Tuesday, 24 May 2011

Hamas' Two State Solution

In a recent British Foreign Affairs Committee report, one of the people giving evidence asserted that “Hamas is committed to a two-state solution [and…] is not committed to the destruction of the state of Israel”[1] This even surprised the head of Foreign Affairs Committee and prompted the person giving evidence to send in written evidence for his assertion.[2] This is simply not borne out by the facts.

The Charter

The land of Palestine is an “Islamic waqf [Holy possession]” and “no one can renounce it or any part, or abandon it or any part of it.” It also states that “[Peace] initiatives, and so-called peaceful solutions and international conferences are in contradiction to the principles of the Islamic Resistance Movement... There is no solution for the Palestinian problem except by Jihad.” It states that Palestine must be turned into an Islamic state. And just to knock the nail on the coffin of a two-state solution: “'Israel will exist and will continue to exist until Islam will obliterate it, just as it obliterated others before it.”[3] However, this document was drafted in 1988, many commentators now suggest that Hamas have moved on and no longer use this as a platform.[4] Yet, Khaled Meshal, when asked if Hamas would rewrite its charter, he said “Not a chance.”[5] Maybe this is just to save face. Michael Broning, in a recent Foreign Affairs article, notes:

Although Hamas has not officially renounced the charter, no references to it can be found in any of the group's recent statements. Moreover, Hamas leaders, such as Mahmoud Ahmad al-Ramahi, the secretary-general of the Palestinian Legislative Council, have recently begun downplaying the charter's relevance by clarifying that "it should not be confused with the Holy Koran."[6]

However, even if Broning is correct, the statements and actions of Hamas strongly indicate that its fundamental positions have not changed. And while the Charter has not been invoked as much, the fundamental principles have been affirmed. During their 23rd Anniversary, Hamas released a press statement which stated:

"Hamas has worked in accordance with the teachings written by Sheikh Ahmed Yassin and his companions who started the first spark of the blessed intifada... The statement stressed that Palestine from the sea to the river is the land of the Palestinians and that Hamas will never recognize the Israeli occupation state and will remain adherent to the resistance option until the liberation of Palestine and its holy sites.[7]

This is not a unique statement – there are further Hamas statements below.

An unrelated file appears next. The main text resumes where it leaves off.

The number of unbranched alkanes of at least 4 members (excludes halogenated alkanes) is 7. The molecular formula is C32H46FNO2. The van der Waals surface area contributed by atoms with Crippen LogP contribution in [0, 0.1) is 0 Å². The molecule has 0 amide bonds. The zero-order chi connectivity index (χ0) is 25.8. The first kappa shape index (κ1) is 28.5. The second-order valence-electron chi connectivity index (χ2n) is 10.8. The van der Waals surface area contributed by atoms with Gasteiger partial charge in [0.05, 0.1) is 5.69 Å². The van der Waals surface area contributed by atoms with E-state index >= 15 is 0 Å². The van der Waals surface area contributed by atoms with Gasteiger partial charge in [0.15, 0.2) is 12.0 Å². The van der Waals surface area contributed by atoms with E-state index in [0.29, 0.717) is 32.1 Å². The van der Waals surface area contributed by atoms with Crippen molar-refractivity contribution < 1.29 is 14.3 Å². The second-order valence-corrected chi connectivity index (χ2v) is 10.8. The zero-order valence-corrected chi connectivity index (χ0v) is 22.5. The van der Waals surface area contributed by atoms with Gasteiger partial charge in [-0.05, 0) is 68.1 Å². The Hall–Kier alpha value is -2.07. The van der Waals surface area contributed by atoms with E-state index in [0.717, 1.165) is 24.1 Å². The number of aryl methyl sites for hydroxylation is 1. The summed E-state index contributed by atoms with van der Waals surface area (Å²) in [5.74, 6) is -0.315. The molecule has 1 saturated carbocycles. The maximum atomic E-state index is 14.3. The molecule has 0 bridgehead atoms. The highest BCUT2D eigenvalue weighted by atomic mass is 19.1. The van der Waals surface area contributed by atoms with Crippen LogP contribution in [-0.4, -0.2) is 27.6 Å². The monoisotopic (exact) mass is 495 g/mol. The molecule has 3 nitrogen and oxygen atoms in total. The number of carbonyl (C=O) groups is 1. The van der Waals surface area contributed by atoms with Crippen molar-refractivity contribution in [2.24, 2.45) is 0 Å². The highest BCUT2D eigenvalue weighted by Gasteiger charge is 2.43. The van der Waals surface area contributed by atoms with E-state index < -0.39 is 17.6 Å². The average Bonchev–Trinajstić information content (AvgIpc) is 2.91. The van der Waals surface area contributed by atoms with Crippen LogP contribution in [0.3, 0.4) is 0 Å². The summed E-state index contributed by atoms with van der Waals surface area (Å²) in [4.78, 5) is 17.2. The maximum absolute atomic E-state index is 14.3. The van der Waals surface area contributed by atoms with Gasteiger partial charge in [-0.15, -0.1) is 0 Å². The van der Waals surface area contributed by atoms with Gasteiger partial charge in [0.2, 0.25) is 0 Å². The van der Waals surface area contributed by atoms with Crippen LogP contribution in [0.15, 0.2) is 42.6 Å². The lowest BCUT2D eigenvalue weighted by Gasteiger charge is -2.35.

Hamas goes to Washington

A point must be emphasised: these statements were made to Western journalists. Hamas statements in Arabic are stronger and often issued when there is any hint that there is a move toward moderation (this will be shown in greater detail below). And when there is any hint, they will backtrack. So its worth keeping in mind that the following positions are their most moderate.

The source for all the following interviews is ‘Interviews from Gaza’ – a series of interviews conducted by Roger Gaess (unless otherwise stated)[8]. Ahmed Yassin, the spiritual leader of Hamas, along with Rantissi were the main people who set Hamas up as a Palestinian wing of the Muslim Brotherhood.[9] In an interview, he stated the following;

All of Palestine is occupied. And there is an entity for the Zionist movement on Palestinian land which embodies apartheid. We want a place that absorbs Palestinian Muslims, Jews and others without differentiation.

I accept the 1967 border as a stage of the struggle but not as the definitive solution because we still have the right to our land. My home is in Ashkelon [on what is now Israel's southern coast] and not within the 1967 boundaries and millions of refugees still have homes inside Israel.

Yassin then states that “recognition of an Israeli state is conditioned on their recognition of our rights,” in other words, until they have a state they are “not in a position to recognize Israel.” Yassin is playing a game; for Israel to “recognise” their rights is for Israel to cease to exist. He will only speak about ‘recognition’ after withdrawal but the right of return is also in his proposal.

Rantisi starts off relatively optimistically;

Q: Are there any conditions under which Hamas will freeze its armed struggle?

Rantisi: An end of the occupation -- nothing else. Until the occupiers leave, we'll continue our struggle.

But then when asked about whether the goal of Hamas is to end the occupation or replace Israel with a unitary state, he evades the question by saying that “We need to hear first about the goals of the Israelis” and that Hamas “shouldn't answer this question until the Israelis make their intentions known.” He continues to say:

The most important objective of Hamas is to end the tragedy of the Palestinians, a majority of whom are living in camps. We want to see our people live like other people everywhere -- living on their land, free of massacres, assassinations or siege. As for destroying Israel, we haven't the strength. So to speak as though we did is not at all logical.